In a 2006 study, economists Uri Gneezy, John List, and George Wu set out to test how we respond to uncertainty. They asked college students how much they would be willing to pay for a \$100 and a \$50 gift certificate from Barnes & Noble. How did students value these gift certificates? Predictably, they were willing to pay a larger amount for the bigger prize– they valued the \$100 certificate at \$45, and the \$50 certificate at a little over \$25.

But then the economists introduced some uncertainty into the fray. They asked the students how much they would pay for a 3rd option — a  lottery with a 50-50 chance between a \$100 certificate and a \$50 certificate. At worst they’d get the \$50 certificate, but they might get the \$100 one instead.

Data via UCSD

The researchers were surprised at how lowly the lottery was valued (only \$16.12). Students valued the \$50 certificate 60% more than the lottery, even though it was strictly worse than the lottery option. Risky options give us the creeps, even if they’re good choices.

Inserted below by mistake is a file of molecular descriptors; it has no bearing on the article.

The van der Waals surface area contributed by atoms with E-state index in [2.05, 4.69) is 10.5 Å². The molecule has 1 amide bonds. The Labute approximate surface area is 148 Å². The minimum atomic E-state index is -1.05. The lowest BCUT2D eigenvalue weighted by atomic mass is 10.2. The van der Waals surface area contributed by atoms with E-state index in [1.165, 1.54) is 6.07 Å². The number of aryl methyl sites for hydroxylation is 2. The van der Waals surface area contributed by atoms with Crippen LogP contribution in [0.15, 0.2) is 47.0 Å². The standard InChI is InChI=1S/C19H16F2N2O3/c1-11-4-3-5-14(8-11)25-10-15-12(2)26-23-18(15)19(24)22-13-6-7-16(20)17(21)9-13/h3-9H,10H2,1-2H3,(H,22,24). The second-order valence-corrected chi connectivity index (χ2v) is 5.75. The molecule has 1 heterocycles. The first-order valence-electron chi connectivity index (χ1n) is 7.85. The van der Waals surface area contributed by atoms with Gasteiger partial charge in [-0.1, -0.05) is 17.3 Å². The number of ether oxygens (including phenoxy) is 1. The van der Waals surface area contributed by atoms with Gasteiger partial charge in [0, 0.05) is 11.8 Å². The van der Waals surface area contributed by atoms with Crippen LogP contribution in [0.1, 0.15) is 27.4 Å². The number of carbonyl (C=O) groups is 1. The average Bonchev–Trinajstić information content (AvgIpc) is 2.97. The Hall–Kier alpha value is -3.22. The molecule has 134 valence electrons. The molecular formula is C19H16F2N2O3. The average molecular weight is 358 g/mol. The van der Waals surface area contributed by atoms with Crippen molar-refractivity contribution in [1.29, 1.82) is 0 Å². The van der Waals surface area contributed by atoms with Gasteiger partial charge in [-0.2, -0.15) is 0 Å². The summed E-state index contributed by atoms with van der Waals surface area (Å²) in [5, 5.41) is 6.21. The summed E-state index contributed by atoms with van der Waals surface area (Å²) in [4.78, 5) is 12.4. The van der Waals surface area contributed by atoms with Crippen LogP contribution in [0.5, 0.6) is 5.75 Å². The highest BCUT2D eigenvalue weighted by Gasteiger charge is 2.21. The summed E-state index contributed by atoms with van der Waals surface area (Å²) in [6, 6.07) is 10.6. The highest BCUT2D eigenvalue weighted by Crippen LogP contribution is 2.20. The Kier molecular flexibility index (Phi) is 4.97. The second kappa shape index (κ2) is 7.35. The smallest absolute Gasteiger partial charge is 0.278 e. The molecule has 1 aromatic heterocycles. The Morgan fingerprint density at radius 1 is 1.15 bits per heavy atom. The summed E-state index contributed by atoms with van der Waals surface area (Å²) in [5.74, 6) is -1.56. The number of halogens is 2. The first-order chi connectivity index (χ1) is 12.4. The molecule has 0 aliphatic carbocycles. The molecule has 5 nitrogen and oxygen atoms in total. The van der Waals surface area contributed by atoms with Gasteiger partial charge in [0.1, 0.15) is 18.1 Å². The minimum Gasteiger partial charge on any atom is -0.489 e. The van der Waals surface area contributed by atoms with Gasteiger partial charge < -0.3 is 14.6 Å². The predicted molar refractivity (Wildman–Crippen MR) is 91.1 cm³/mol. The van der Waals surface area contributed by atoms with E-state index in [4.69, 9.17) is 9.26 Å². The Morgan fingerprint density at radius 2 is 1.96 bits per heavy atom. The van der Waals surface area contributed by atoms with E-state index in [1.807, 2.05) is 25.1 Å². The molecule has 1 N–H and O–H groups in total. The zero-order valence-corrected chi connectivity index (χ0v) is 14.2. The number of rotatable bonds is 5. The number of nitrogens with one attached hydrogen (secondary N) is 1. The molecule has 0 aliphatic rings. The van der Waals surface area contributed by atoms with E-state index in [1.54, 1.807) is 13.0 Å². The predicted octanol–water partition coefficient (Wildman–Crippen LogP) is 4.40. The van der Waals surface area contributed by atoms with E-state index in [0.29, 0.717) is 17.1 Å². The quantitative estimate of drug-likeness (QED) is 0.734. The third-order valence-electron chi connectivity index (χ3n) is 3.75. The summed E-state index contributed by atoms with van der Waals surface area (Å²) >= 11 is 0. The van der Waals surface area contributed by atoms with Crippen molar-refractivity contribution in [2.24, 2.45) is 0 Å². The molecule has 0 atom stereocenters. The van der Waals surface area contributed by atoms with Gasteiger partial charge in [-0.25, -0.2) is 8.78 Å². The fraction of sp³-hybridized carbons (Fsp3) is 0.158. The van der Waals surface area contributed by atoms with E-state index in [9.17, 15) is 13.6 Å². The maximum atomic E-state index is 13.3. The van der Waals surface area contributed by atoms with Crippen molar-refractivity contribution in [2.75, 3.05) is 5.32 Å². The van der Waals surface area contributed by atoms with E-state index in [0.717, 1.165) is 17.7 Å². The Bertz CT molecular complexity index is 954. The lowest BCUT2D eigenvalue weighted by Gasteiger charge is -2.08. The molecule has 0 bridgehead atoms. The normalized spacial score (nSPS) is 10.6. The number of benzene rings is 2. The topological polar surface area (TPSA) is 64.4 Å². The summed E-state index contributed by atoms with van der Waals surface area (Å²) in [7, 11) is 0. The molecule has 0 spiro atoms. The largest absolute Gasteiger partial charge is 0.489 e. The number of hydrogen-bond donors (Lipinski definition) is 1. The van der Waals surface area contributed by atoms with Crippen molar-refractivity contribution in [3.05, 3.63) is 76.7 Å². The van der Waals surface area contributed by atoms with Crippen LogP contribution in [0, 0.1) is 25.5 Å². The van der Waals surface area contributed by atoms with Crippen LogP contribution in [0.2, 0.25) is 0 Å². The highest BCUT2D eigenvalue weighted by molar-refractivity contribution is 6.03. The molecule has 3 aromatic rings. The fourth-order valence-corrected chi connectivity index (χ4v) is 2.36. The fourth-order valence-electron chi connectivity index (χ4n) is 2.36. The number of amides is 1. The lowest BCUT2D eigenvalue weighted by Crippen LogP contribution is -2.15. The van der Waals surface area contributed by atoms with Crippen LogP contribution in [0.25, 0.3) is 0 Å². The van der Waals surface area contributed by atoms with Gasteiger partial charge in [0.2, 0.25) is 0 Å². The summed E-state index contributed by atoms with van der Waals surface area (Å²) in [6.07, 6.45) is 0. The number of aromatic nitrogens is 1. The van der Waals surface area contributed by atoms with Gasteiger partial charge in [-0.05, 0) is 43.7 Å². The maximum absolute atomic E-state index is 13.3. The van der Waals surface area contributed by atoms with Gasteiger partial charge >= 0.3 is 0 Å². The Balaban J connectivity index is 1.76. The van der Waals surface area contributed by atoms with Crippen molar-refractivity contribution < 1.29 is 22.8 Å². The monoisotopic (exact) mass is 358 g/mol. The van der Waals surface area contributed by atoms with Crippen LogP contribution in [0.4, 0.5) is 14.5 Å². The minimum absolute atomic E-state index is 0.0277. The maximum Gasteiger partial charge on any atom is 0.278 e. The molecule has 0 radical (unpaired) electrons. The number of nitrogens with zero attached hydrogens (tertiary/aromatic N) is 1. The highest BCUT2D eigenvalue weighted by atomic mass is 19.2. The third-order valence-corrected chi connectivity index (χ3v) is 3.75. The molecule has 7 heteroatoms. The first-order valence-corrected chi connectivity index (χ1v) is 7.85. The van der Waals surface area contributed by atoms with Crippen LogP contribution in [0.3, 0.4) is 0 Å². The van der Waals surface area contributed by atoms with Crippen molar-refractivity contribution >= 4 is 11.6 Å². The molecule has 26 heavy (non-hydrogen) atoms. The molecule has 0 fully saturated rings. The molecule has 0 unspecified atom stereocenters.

Gneezy, List, and Wu wanted to see if this phenomenon would hold in an actual marketplace. At a card-collector expo, they set up sealed auctions for three items: a high-quality Ken Griffey baseball card, a lower-quality Griffey card, and a lottery with a 50-50 chance between the two cards. By looking at the bids made by collectors, we see a similar result as from above:

Data via UCSD

In the auction, the higher quality card got the highest average bid (\$30.50). But, similar to the Barnes & Noble experiment, collectors bid the least for the lottery (\$10) and over 2x that much for the lower quality card!

Gneezy, List, and Wu call this behavior the Uncertainty Effect– when people undervalue an option merely because its risky. They suggest that:

“Individuals may ﬁnd it difﬁcult or unnatural to think through the possible consequences of a risky choice and that they, as a result, may alter their choice process to deal with the conﬂict.“

In other words, uncertainty breaks your brain.